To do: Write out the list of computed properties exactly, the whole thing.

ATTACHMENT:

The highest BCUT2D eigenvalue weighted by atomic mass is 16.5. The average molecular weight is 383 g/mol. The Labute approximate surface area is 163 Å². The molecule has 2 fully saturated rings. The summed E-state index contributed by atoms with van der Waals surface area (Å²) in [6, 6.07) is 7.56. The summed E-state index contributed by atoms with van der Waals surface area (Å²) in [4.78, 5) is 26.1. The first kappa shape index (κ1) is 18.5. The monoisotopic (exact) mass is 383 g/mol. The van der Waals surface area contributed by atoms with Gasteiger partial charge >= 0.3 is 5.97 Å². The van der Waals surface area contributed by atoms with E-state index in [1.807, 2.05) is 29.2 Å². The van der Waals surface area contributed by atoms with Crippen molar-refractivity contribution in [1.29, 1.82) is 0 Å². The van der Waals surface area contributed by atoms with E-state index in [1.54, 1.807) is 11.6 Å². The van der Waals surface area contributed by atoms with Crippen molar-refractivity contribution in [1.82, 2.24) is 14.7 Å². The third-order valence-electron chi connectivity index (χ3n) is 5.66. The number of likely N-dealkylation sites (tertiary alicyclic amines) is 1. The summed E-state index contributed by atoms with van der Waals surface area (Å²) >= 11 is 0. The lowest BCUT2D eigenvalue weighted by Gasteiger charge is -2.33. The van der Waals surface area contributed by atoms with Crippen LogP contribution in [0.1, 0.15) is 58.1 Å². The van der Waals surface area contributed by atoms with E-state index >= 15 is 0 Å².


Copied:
The highest BCUT2D eigenvalue weighted by atomic mass is 16.5. The average molecular weight is 383 g/mol. The Labute approximate surface area is 163 Å². The molecule has 2 fully saturated rings. The summed E-state index contributed by atoms with van der Waals surface area (Å²) in [6, 6.07) is 7.56. The summed E-state index contributed by atoms with van der Waals surface area (Å²) in [4.78, 5) is 26.1. The first kappa shape index (κ1) is 18.5. The monoisotopic (exact) mass is 383 g/mol. The van der Waals surface area contributed by atoms with Gasteiger partial charge >= 0.3 is 5.97 Å². The van der Waals surface area contributed by atoms with E-state index in [1.807, 2.05) is 29.2 Å². The van der Waals surface area contributed by atoms with Crippen molar-refractivity contribution in [1.29, 1.82) is 0 Å². The van der Waals surface area contributed by atoms with E-state index in [1.54, 1.807) is 11.6 Å². The van der Waals surface area contributed by atoms with Crippen molar-refractivity contribution in [1.82, 2.24) is 14.7 Å². The third-order valence-electron chi connectivity index (χ3n) is 5.66. The number of likely N-dealkylation sites (tertiary alicyclic amines) is 1. The summed E-state index contributed by atoms with van der Waals surface area (Å²) >= 11 is 0. The lowest BCUT2D eigenvalue weighted by Gasteiger charge is -2.33. The van der Waals surface area contributed by atoms with Crippen LogP contribution in [0.1, 0.15) is 58.1 Å². The van der Waals surface area contributed by atoms with E-state index >= 15 is 0 Å².